The glory days of SEARS have long gone by and in the words of Bruce Springsteen "they ain't coming back". Eddie Lampert is making restructuring moves for financial reasons only to milk this for all it's worth. This doesn't solve their main problems which are:
1. Lack of identity
2. Declining shopping base (average SEARS shopper is over 50
3. Poor image with other demographics
4. Low morale amongst remaining workers both at the stores and the corporate office
5. Eroding brand base with Kenmore and Craftsman with Big Box own brands such as Lowe's (Kobalt) and Home Depot (Husky) etc. and both carry all the regular name brands.
6. Nothing to entice shoppers to go to SEARS
7. Service and customer relationship issues
8. Lack of leadership especially in merchandising
9. High retail prices compared to competition
10. Many locations in malls which are seeing declining patronage
11. Losing sales to Internets sites
12. Host of other issues....
sears should go wal- mart,literally!!!....go big!!!...expand the foot print,do more,seriously,it usually works, the more you offer the stronger you are...sears is so 1960's...update,EXPAND and grow..they basically offer the same stuff,........electronics,clothes,lawn and garden,shoes...just add groceries,leave the malls alone and watch them come!!!!!
pay me a nominal fee for my consultation!!!!...lol
YOU NEED TO GO ON THOSE TELEVISION MAKEOVER SHOWS. THERE IS A SHOW THAT COMPETES FOR THE BEST NEW MARKETING CAMPAIGN. THE COMPANY EVENTUALLY CHOOSES THE BEST TEAM WHO CAN REPRESENT THEIR VISION. THIS WILL ALSO GIVE YOU PUBLIC EXPOSURE AND A VESTED INTEREST, EMOTIONALLY, BY THE PUBLIC.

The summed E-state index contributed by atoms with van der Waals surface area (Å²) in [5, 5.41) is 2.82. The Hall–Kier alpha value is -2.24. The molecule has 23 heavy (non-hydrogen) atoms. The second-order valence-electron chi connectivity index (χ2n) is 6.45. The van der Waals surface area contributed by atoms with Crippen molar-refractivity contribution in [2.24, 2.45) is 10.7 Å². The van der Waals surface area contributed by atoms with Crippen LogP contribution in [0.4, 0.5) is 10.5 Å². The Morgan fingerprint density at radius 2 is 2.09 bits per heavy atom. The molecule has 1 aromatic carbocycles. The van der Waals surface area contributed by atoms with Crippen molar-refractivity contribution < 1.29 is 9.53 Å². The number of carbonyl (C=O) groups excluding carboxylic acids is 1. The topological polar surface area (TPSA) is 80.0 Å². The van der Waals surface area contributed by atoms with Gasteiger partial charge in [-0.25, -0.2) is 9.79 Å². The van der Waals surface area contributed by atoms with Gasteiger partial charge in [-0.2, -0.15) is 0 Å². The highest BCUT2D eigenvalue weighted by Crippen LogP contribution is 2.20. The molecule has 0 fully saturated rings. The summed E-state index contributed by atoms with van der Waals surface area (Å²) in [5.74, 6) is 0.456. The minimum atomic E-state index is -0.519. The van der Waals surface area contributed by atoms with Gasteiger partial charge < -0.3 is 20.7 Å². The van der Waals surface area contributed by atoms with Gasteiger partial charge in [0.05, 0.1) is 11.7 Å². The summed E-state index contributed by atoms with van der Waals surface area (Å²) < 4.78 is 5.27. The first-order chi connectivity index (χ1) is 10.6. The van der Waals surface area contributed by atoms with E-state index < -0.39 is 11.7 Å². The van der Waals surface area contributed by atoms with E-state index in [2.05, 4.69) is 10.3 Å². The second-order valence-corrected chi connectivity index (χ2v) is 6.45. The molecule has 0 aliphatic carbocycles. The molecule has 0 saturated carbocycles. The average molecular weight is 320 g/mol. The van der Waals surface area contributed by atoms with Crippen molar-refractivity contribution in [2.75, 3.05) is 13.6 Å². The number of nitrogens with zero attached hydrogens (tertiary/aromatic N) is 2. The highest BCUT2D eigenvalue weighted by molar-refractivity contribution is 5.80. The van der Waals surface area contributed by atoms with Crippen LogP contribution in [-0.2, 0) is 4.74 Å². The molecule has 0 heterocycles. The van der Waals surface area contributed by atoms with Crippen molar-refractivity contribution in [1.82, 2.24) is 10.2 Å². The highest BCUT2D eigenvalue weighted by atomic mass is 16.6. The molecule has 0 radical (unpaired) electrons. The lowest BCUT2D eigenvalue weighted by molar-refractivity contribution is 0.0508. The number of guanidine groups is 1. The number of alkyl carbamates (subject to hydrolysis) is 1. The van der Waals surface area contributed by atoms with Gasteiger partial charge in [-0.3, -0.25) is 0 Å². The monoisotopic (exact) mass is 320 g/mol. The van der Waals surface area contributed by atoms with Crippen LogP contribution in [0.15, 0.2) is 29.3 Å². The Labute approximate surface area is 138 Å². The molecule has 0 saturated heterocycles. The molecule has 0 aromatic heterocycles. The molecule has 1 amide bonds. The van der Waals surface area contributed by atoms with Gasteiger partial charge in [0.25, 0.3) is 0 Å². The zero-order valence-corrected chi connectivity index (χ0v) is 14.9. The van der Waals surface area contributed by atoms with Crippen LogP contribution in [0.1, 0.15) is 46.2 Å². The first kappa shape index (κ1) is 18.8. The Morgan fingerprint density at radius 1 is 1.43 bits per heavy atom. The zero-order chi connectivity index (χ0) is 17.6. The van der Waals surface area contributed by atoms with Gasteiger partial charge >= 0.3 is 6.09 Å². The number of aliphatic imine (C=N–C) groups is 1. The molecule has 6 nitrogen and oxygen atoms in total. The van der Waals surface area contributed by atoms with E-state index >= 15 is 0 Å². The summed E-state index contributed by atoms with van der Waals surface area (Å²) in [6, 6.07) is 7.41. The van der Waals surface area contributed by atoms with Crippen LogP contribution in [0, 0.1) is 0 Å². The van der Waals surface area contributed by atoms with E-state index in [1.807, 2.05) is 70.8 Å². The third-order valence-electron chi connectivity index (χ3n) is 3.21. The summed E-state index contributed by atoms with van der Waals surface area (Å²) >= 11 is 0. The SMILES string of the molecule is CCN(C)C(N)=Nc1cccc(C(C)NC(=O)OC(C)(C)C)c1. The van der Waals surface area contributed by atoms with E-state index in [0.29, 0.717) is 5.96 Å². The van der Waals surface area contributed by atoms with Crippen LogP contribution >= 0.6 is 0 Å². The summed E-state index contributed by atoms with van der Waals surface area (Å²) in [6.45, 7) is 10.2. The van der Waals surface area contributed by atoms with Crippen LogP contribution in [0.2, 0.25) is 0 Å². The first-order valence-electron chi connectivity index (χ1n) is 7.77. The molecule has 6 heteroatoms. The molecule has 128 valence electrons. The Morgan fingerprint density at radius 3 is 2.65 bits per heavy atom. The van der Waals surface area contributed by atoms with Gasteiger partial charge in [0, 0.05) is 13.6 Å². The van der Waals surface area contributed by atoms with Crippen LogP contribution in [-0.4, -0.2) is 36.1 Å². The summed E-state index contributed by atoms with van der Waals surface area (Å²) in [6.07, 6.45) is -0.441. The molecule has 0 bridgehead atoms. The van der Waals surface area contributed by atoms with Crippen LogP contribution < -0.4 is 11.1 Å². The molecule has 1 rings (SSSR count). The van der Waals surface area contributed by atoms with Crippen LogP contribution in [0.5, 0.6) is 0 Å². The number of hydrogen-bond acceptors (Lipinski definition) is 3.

DO THE SAME WITH A MAKEOVER FOR THE DECOR OF THE STORES AND WHAT LINES OF CLOTHING AND MERCHANDISE THE PUBLIC WANTS TO SEE. THERE ARE PLENTY OF TELEVISION MAKEOVER SHOWS AND PEOPLE LOVE THEM. PERHAPS SEARS CAN MARKET ITSELF AS 'THE PEOPLE'S STORE' AFTER HAVING HAD THEIR INPUT AND VIEWING THE MAKEOVER SHOWS.
EVEN BETTER, HOW ABOUT AN INTERACTIVE MAKEOVER SHOW THAT ALLOWS THE PUBLIC TO VOTE ON CHOICES DURING THE SHOW???? THE FUTURE IS HERE AND SEARS MUST GET WITH THE TIMES IF IT WISHES TO SURVIVE. YOU COULD ENTITLE THE SHOW,
SAVE SEARS - AMERICA'S ICON
Ingrid - IMO you are actaully showing what is wrong with a lot of peoples thinking. You want to stone Lampert because he's the last guy holding the grenade. I am no fan of his, but let's hold the fair trial first before we stone anybody.
K-Mart was failing when Lampert took it over, and Sears was circling the drain when he used K-Mart to buy Sears. He didn't start out to ruin them, just rode them further down into the abyss. As others have stated, focusing on customer service would have been a good place to start.
How about we stone the Brennan brothers? One ran Sears into a sad state of affairs, while the other drove Monkey Ward into oblivion.
How about we stone your neighbors - they just aren't shopping at Sears anymore. What about JC Penny, Best Buy, Circuit City, Mervins...I could go on. All dead or dying because you and your neighbors changed the way they shopped. That's not Lamperts fault, and it's not Romney's or Obama's fault.
Again, I am not defending Lampert, just suggesting you sort all the facts. It's too easy to demonize one person and ignore contributing factors.
@1flyguy1 - The Craftsman brand name is actually owned by Sears. Sears contracts with tool manufacturers to produce their tools under the Craftsman name. Danaher does make a majority of the hand tools for Sears, notably wrenches and sockets, but they definitely don't own the brand.
- Former Sears tools employee